Here at the Williams and Follows Team we currently have a large number of Buyers who will not list their homes until they find one to purchase. This creates a “Catch-22” situation of Sellers not listing their home, adding to the shortage of homes to buy. Historically low-interest rates have helped inflate a large pool of buyers.
Everyone has an opinion of where the market is going but it’s important to address a few of the perceptions we’ve heard over the past while.
Buyer – “I’m going to wait until the Spring when more homes come onto the market.”
This is the common perception, but it didn’t happen this year and it may not happen next. We were in the midst of the 3rd wave last Spring and this suppressed listing activity. In fact, we didn’t really have a spring surge. COVID could create havoc again or, folks may still not list their homes if they don’t have a good one to go to so, no guarantee of more listings in the Spring.
Advice – If you’re in the market now for a home, don’t stop looking over the winter months. More buyers come into the market in the Spring and this will create more competition for homes. You only need one, good opportunity to find a great deal and that may just come along on the snowiest, coldest day of the year. Don’t limit yourselves to Spring markets. They’re unpredictable.
Buyer – “I’m going to wait for prices to ease.”
If I had a nickel for every time I’ve heard this! Some people think prices have got to give and they’ll suddenly go down. First, if this happens, the price you get for your home will also go down. That’s how markets work so it’s all relative. Second, when is this “easing” going to happen? It’s going to take some rather notable events to slow this train down, like interest rates increasing, supply increasing to meet demand, demand decreasing to meet supply, economic downturns or any other number of catastrophic events. These are impossible to predict but for now and we don’t see any price drops in the foreseeable future.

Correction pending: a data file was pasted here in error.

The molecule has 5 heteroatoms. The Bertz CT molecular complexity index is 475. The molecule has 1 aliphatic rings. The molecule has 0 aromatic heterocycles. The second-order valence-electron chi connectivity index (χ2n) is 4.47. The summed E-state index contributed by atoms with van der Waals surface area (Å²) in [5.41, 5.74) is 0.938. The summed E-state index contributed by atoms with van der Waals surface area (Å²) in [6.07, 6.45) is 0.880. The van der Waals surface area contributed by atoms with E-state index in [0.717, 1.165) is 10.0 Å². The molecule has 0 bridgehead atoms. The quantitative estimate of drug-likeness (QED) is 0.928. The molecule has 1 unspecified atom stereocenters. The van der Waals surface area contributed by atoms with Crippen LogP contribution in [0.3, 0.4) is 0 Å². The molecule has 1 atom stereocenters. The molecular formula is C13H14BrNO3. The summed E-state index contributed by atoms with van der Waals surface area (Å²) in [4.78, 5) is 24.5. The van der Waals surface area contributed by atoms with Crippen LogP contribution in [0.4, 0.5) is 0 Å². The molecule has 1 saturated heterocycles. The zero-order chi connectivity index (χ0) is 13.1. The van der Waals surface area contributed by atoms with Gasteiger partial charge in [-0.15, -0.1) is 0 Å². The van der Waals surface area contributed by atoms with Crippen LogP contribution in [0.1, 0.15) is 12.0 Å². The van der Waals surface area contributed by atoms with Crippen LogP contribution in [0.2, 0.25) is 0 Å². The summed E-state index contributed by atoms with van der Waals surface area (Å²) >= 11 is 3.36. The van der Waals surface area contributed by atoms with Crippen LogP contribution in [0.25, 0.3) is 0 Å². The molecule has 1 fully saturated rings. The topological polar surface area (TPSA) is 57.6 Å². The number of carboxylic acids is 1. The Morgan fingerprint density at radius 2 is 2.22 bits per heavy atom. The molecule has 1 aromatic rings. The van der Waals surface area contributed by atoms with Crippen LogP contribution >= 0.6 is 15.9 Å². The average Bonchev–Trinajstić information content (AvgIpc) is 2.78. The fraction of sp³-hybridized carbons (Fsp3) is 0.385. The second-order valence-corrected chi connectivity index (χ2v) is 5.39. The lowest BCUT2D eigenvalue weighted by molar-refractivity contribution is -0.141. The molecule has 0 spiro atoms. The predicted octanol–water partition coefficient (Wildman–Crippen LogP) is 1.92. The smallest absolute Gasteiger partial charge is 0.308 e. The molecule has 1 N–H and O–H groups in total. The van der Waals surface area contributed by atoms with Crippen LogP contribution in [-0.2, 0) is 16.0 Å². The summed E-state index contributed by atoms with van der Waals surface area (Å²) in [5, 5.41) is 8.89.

Seller – “I’ll have numerous multiple offers and sell $100K above asking in 3 days.”
We hate to burst any bubbles but even in a frenzied market certain principles still apply, like how the home is priced at the outset, location, condition of the home, negotiating skills of the agent, closing dates, special conditions etc.
Advice – keep your head on straight, work hard to present your home beautifully, do the necessary fix-ups, make it easy to accommodate showings and don’t put up barriers to getting the home sold. If you haven’t done on-going maintenance buyers are going to be quick to pick up on the deficiencies. Buyers want turn-key and yes, they’re willing to pay for it but make sure you home fits the bill.
Buyers – “I can get my deposit back.”
There’s much confusion about deposit money; the money you put forward with the Offer that gets applied to the purchase price on closing. If you back out of the deal during the Conditional period, it’s likely your deposit will be refunded as the Condition in the Offer states. But know this can be contested by the Seller, so don’t assume it’s entirely automatic. Also, with a firm deal where they are no conditions in the offer, or where the conditions have been waived, the deposit will not be refunded to you if you back away or breach the contract. The deposit will sit in the Brokerages trust account until direction is given by the Seller or the Courts if lawyers become involved. If the Seller has suffered a loss due to your breach of contract, the Courts will likely award damages, in the form of the deposit, to the Seller.
Sellers – “I can sell high but I want to buy low.”
There are some good deals right now in Gary, Indiana but if you want to buy on Canadian soil, it’s not likely you’re going to get a deal for something you’d be proud to live in. Prices are up right across the country. Especially if you’re selling and buying in the GTA. Sellers have been shocked at how much homes cost, once they’re on the buying side. It’s so drastic that it’s one of the contributing factors to Sellers not listing their homes.
Buyers – “Realtors are the cause of high prices on homes.”
Can we debunk this once and for all? The Realtor and Seller, in consultation, will set a list price that hopefully serves the Sellers best interests but the Buyer always sets the sale price. No one else but the Buyer can do this. That sale price can be higher or lower than the list price. Lately, it’s been higher by astronomical amounts versus historic standards. Part of that is strong demand and part of it is realtors/sellers setting list prices that are far below market values to get more offers on the table but, when you have 20 people bidding on a property, the highest bidder is going to set the price.
If you’d like some straight up information about the current market, please reach out to us at 905-442-5847 or email: firstname.lastname@example.org / email@example.com